Indoor Palm Tree Leaves Turning Brown (5 Solutions)


Majesty Palm_ browning leaves

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When the green foliage of your indoor palm tree becomes brown, you want to figure out what’s going on not only for the tree’s beauty but for its health. After all, discoloration is indicative that something is wrong with your palm internally. What can you do for your plant?

What are some solutions for indoor palm tree leaves turning brown? Here are 5 solutions for indoor palm tree leaves turning brown:

  • Don’t fertilize too often
  • Maintain warm temperatures
  • Keep your palm moist but not soaking
  • Use rainwater or filtered water
  • Avoid exposure to direct sun

In this article, I’ll walk you through the above treatments for brown palm tree leaves in detail. You should find that your indoor palm’s leaves will naturally return to their former lustrous green! 

5 Great Solutions for Indoor Palm Leaf Browning

Don’t Fertilize Too Often

Fertilizer is a necessary component of any houseplant’s care, even indoor trees like the parlor palm or areca palm. Yet there are many fertilizer mistakes that can render your palm tree leaves brown if you’re not careful. 

For instance, perhaps the drainage medium you selected for your palm isn’t sufficient. This prevents the fertilizer from exiting the soil. When you add more fertilizer on top of it, the plant becomes overloaded with the stuff.  

Maybe you used slow-release fertilizer without realizing it. Perhaps you bought the right kind of fertilizer but you have no idea how much to use or how often, so you offer your palm tree a heaping helping of fertilizer whenever it feels right.

You’ll know you’ve gone way, way overboard if you can see a noticeable layer of fertilizer crust surrounding the base of your palm. The majestic fronds of your palm tree will have turned brown and maybe yellow as well. Growth will also generally come to a screeching halt.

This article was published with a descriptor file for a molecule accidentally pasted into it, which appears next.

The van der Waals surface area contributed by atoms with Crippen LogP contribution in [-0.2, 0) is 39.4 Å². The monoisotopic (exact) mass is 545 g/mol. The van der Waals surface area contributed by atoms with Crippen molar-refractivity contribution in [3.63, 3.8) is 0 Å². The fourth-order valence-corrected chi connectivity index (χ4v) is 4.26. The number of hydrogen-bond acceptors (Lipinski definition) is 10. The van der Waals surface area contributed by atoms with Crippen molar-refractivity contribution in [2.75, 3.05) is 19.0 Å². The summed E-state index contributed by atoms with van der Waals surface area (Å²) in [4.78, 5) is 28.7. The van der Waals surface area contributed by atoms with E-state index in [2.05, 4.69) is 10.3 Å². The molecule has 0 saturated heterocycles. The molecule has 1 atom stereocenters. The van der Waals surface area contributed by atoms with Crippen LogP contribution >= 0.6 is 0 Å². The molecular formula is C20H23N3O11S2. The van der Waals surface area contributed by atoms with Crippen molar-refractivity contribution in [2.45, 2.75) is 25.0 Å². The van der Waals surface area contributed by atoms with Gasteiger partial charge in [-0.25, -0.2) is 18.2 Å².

Palm trees require far less fertilizer than I’m sure you think they do. You shouldn’t fertilize monthly or even every couple of months. Instead, fertilize your palms between one and three times a year. Yes, a year.

You might administer fertilizer for the first time in the spring when your palm begins growing. Maybe that’s the only time or maybe you fertilize again in the summer, but don’t fertilize too many more times than that!   

While some houseplants will be a little worse for wear if you feed them fertilizer too often, palm trees are far more sensitive to this mistake. At best, you’ll see the above symptoms in addition to leaf burning. At worst, your palm will die.

Maintain Warm Temperatures

You associate palm trees with tropical islands or hot places in the United States such as Florida or California. It’s not just a coincidence that palms only pop up where it’s warm.

They cannot survive in colder climes. That goes for indoor and outdoor palms alike.

Palms can fall victim to three types of cold injuries depending on just how icy their conditions become. The least severe is a chilly injury, which occurs when temperatures are around 40 degrees Fahrenheit, sometimes even 45 degrees. 

Despite that chilly injuries are less serious, they can still lead to frond death. Before the fronds die, they’ll turn brown. The dead fronds may fall off the palm, but the tree will often survive if you get it in warmer weather, stat.